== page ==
It will be appreciated that in lieu of the specific analog pressure indicating means illustratively described, digital readout means may alternatively or additionally be provided, depending on the needs and preferences of the end user of the inflator device.
FIG. 18 shows a perspective view of a syringe adapted for use as an inflation device.
The inflation device 400 comprises an outer barrel 402, to the distal end of which is attached a rotatable coupler 404, which may for example be of the type described hereinabove in connection with FIGS. 14 or 15. The outer barrel 402 is integrally formed with a proximal manual gripping structure 406 comprising finger grips 408 and 410. Slidably received with the outer barrel 402 is the inner barrel/plunger 412 having diametrally opposed longitudinal extending track portions 414 and 416 on its outer surface, separated by surface portions 418 which are devoid of the track structure.
Mounted on the exterior surface of the outer barrel 402 is a quick-lock/release annular ring 420 which is selectively rotatable between "RELEASE" and "LOCK" positions as shown, the position being indicated by an indicator bar 422 radially protruding from the ring 420 and adapted for engagement with engagment with a thumb or finger of the user to selectively lock or release the inner barrel/plunger against longitudinal movement relative to the outer barrel 402, in a quick-release fashion.
As shown in the respective plan views of FIGS. 19 and 20 and the perspective view of FIG. 21, the ring 420 features circumferentially extending protrusions 423 which engage correspondingly configured grooves 421 on the diametrally opposed locking elements 424 and 426, which extend from the ring radially inwardly through slots 428 in the outer barrel 402, extending partially radially into the interior volume of the outer barrel toward the inner barrel/plunger 412. Each of the radially extending locking elements 424 and 429 has on its radially innermost surface a track configration which is complementary to the track portions 414 and 416 of the inner barrel/plunger.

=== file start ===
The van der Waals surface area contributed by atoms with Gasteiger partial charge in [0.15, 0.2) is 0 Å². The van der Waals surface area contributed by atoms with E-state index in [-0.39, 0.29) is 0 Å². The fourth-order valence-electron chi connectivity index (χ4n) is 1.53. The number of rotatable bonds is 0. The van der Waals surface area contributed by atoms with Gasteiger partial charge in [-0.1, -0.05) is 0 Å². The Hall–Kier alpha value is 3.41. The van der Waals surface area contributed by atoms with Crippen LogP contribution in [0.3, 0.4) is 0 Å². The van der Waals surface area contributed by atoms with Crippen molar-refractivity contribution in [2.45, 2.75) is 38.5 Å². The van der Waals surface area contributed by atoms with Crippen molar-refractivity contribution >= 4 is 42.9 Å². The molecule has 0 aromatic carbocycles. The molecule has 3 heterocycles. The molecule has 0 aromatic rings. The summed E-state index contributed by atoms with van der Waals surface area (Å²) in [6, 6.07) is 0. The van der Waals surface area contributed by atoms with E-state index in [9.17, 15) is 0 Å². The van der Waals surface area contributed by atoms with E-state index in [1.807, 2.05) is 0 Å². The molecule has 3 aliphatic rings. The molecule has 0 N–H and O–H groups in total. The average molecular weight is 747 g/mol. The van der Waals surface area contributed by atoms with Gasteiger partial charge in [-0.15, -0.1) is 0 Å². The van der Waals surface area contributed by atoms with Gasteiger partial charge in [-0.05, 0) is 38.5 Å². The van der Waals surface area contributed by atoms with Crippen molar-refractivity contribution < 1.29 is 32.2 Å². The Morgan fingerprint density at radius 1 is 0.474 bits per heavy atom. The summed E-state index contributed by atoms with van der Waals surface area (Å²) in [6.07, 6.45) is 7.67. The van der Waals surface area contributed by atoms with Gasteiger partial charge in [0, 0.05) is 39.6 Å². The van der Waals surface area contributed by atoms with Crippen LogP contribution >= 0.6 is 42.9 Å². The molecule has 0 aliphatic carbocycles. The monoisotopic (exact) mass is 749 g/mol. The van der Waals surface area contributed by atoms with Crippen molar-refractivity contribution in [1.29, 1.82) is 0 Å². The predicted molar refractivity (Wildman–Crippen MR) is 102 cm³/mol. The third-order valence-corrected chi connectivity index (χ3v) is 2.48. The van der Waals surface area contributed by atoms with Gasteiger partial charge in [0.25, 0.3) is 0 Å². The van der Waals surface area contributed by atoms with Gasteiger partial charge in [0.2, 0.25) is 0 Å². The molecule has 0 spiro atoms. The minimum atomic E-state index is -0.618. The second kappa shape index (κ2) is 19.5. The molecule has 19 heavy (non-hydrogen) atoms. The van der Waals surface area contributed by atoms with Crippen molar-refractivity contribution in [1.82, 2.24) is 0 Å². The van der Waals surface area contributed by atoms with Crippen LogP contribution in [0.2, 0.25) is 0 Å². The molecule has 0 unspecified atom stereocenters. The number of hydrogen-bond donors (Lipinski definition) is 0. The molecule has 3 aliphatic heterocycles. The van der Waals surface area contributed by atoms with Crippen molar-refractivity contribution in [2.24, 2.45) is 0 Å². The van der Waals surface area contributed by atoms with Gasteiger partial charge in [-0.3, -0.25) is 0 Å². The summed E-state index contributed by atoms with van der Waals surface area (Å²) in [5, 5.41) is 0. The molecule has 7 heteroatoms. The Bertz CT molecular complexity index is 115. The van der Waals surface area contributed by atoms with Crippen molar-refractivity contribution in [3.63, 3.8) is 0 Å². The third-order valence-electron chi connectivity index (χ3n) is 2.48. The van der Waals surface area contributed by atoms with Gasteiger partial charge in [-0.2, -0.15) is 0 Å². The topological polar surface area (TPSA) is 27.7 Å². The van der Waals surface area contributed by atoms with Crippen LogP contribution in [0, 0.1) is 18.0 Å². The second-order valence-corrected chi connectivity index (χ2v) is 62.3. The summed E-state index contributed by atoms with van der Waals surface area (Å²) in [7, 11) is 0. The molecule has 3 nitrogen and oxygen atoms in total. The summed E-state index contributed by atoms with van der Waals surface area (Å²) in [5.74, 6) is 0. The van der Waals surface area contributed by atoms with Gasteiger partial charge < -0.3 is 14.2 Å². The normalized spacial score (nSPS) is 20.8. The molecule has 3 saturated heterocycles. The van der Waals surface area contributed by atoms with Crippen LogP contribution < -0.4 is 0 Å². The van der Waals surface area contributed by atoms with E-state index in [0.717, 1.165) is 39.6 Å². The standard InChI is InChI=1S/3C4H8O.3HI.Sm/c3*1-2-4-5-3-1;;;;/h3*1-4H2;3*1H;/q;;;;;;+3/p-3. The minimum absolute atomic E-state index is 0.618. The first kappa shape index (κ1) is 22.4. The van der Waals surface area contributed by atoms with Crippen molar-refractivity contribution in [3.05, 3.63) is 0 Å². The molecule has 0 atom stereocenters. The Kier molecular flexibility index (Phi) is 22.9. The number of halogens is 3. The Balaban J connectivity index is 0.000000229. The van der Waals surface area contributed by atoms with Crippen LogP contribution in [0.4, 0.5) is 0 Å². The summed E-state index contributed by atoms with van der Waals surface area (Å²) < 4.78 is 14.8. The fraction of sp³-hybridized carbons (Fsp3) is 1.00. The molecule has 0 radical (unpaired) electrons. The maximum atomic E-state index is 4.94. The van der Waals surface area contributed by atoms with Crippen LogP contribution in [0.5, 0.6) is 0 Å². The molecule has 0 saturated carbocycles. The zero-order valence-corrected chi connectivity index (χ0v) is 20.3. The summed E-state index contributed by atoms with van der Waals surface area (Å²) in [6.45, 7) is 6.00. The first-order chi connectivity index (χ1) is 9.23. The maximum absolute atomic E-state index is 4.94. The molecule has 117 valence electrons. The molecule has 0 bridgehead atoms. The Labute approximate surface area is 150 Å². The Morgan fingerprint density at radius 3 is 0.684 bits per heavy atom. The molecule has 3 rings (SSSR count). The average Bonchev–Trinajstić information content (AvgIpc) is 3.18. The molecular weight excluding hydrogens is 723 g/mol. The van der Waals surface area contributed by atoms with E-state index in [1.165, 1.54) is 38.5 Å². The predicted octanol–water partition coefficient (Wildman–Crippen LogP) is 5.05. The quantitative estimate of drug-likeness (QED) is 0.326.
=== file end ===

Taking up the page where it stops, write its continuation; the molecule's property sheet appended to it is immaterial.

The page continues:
The ring protrusions 423 and corresponding locking element grooves 421 define arcuate paths of engagement which are of radially varying position, as indicated by the dotted lines shown in the plan views of FIGS. 19 and 20, as demarcating the general locus of engagement between the ring protrusions and locking element grooves. It therefore will be apparent that the locking elements 424 and 426 are lockingly coupled with one another, so that the locking elements can move radially inwardly or radially outwardly, depending on the direction of rotation of the ring.
Thus, when the quick-lock/release ring is selectively manually placed in the "LOCK" position, the track surfaces 430 and 432 of the respective radial locking elements 424 and 426 engage the respective track portions 414 and 416 of the inner barrel/plunger 412. When the quick-lock release ring is manually rotated to the "RELEASE" position, the track surfaces 430 and 432 are disengaged from the track portions 414 and 416 of the inner barrel/syringe, and the inner barrel/plunger then may move freely longitudinally relative to the outer barrel 402. In this fashion, a quick-lock/release structure is provided which is manually actuatable by simple lateral adjustment with the user's finger or thumb, so that a selected pressure level, associated with a specific longitudinal position of the inner barrel/plunger relative to the outer barrel, can be maintained by placing the retaining ring into the "LOCK" position, and then quickly released to minimize balloon deflation times in the balloon angioplasty procedure.